Yemoja = Yeye omo Eja “The Mother Whose Children Are The Fish.”
The Goddess of the Ogun River, Motherhood and Protector during the middle passage of slavery. She was said to be the daughter of the sea into whose waters she empties. The first time she walked on earth, fountains that later became rivers sprang up wherever she set foot. Sea shells, through which the priestesses and priests could hear the voice of the universe, were among her first gifts to the people. The river Ogun is associated with her, because the water of this river is considered to be a remedy for infertility. Worshipped primarily by women, she protects women in childbirth and is called upon to grant fertility. She is the mother of the sun and the moon, two rivers, and eleven other Gods. As Goddess of the Ogun River, she is also the mother of fish, and when depicted as a woman, she is dressed in skirts of blue and white, symbolizing the ocean. She is a loving mother to her worshippers, but can turn winds and be as violent and uncontrollable as the sea.
** I am the force that swirls beneath the surface, She who connects Sea and Sky, the Infinite Mother who reclaims you. Feel the sand beneath your feet, hold the conch to your ear, gaze upon My Blue, and you know Me. Submit your troubles upon Me, cast your cares into the heart of the ocean that is Me. I will nurture you, wipe your tears, soothe the anger, and shelter you from the coming storms. In your surrender, I become your voice. In the giving over, I become your freedom. Daughter, come home, and allow Me to make whole that which is incomplete.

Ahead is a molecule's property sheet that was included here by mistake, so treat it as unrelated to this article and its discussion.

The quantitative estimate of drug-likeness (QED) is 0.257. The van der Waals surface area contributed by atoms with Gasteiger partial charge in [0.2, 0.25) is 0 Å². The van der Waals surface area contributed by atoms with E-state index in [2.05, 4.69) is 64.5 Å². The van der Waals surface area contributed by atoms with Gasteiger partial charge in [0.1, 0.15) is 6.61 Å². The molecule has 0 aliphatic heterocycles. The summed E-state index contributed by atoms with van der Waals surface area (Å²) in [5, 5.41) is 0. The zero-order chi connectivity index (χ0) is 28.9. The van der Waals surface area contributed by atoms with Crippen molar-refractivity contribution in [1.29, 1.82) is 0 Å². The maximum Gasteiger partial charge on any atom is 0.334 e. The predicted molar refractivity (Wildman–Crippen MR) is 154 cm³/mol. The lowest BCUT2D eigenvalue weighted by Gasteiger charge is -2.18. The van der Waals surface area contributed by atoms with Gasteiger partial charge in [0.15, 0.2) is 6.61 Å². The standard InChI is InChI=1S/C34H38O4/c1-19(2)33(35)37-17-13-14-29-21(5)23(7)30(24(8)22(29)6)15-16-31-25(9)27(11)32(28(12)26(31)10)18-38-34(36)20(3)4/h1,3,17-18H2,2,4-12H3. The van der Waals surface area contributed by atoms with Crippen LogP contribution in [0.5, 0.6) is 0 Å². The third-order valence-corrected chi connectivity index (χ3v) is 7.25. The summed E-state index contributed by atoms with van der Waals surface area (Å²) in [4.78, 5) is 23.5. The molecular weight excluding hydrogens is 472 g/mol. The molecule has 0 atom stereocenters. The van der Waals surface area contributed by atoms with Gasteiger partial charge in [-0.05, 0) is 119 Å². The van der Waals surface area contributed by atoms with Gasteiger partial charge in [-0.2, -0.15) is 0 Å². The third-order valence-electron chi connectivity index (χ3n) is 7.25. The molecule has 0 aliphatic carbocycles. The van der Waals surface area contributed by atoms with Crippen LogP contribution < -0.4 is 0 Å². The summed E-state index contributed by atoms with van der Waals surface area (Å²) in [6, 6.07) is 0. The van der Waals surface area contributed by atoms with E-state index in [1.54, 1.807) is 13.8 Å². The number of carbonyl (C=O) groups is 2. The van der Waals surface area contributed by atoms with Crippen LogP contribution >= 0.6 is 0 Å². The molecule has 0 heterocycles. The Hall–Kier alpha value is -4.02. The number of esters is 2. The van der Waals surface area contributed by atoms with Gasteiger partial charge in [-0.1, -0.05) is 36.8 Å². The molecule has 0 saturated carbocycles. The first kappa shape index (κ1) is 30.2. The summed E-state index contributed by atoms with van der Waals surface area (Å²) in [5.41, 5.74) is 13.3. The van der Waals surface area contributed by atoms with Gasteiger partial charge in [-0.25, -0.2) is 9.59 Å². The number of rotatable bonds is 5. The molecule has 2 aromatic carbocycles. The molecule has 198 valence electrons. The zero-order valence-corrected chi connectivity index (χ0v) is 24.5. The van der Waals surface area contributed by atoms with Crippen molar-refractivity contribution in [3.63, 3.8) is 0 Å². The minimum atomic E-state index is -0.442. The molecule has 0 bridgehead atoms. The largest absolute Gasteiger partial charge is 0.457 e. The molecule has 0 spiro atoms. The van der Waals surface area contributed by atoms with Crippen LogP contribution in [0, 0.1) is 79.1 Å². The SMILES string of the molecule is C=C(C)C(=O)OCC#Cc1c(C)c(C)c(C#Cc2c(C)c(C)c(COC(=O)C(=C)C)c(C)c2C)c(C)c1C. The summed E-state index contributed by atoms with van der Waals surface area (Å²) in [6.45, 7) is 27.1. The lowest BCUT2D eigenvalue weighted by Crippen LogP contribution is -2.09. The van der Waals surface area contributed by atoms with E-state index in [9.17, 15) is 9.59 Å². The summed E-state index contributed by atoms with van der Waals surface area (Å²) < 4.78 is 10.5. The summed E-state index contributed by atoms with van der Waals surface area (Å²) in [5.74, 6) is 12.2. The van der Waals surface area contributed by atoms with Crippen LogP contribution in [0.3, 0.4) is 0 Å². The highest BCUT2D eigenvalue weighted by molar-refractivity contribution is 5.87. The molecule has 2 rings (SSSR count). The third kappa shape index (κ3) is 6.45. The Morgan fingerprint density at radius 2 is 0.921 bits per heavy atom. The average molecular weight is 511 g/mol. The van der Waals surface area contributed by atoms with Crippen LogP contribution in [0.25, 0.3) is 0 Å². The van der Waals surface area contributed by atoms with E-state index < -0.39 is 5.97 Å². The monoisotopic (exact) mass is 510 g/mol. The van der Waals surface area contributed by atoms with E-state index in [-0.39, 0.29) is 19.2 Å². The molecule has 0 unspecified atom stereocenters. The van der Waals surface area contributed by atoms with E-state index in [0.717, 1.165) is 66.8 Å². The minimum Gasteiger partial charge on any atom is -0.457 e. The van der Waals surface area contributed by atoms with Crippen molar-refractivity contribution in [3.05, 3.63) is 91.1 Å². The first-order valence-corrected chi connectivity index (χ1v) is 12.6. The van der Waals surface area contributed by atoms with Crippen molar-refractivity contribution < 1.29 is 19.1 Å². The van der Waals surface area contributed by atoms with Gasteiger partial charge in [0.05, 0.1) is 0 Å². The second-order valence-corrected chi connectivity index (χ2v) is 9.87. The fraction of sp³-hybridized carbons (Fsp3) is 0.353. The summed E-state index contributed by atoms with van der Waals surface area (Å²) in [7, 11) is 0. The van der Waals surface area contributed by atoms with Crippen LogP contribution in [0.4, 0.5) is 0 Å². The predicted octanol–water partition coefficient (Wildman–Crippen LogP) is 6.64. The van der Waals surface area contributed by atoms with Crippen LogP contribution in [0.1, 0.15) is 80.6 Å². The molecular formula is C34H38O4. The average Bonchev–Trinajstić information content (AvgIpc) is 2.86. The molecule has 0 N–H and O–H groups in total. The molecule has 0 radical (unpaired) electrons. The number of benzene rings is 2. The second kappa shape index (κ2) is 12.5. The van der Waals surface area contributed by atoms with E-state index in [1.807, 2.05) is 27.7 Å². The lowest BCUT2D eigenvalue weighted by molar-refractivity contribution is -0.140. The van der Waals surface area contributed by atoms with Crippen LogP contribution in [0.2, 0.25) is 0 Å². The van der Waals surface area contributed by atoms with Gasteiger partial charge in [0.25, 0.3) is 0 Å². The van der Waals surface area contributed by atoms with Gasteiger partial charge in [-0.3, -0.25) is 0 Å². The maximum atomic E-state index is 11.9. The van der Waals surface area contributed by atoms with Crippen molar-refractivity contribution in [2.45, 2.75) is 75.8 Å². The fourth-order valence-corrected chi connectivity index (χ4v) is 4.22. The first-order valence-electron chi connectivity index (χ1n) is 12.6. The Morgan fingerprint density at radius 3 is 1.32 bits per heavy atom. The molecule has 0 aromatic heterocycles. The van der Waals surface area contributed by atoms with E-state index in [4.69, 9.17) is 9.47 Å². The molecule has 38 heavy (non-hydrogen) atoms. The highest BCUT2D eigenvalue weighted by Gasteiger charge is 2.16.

In mythology, the West African and Caribbean Goddess of creation, the sea, moon, ocean and healing is Yemoja. She is considered to be a guardian of women and keeper of our mysteries. She is said to wear a dress with seven skirts that represent the seven seas. Sacred to Her are peacocks, with their beautiful blue-green iridescence, and ducks. The number seven is Hers, also for the seven seas.
Yemoja = Yeye omo Eja “The Mother Whose Children Are The Fish
It is said in modern science and in ancient cultures, that from the ocean is where we all originally came, like the waters of our mother’s wombs, and it is to these waters and the earth that we shall again return to one day.
Yemoja energy is most present in people who are warm, giving, sensitive and kind. However, the Orisha also exudes a strong sense of mystery, as all of its secrets cannot be comprehended.
Yemoja traveled with her people on the slave ships, comforting them during their forced migration to the New World. Through this passage her role expanded to Mother Ocean, she evolved and adapted to support the needs and changes of her children.
Goddess Yemoja domain is water, rivers, and what is often considered the birthplace of all of life on earth – the oceans and the seas. She is specifically associated with the upper part of the ocean, which contains the most life. Her first gift was a shell so that her people would always be able to hear her voice. Her name Mother Whose Children are the Fish, denotes that her children are countless and further relates her infinite and all encompassing life giving aspect.
This Mother Goddess brings the blessings of new energy, new creativity, new opportunities and new experiences. Yemoja also lovingly assists and supports the rebirthing process, cleansing and purifying the old energy, releasing that which has served its purpose, allowing for renewal and new beginnings.
Yemoja is truly long suffering, but out of that suffering comes wisdom, strength, and a glimpse of the plight of the human experience… The truth, as we navigate through the currents of life… We continue to align ourselves with the mysteries of Yemoja, we will discover the enormity she bears.. The pressure, the abuse, the selfishness of humanity. It is our prayer that Yemoja spares us from the pain she endures for us all.
May your journey be spared from pain, sorrow, May your heart be filled with joy from your deeds and actions, may your love have no boundaries. May your memories of those who shared, cared, and taught you be comforting. May your reach be endless. May you carry the calabash of life’s mysteries with grace and strength.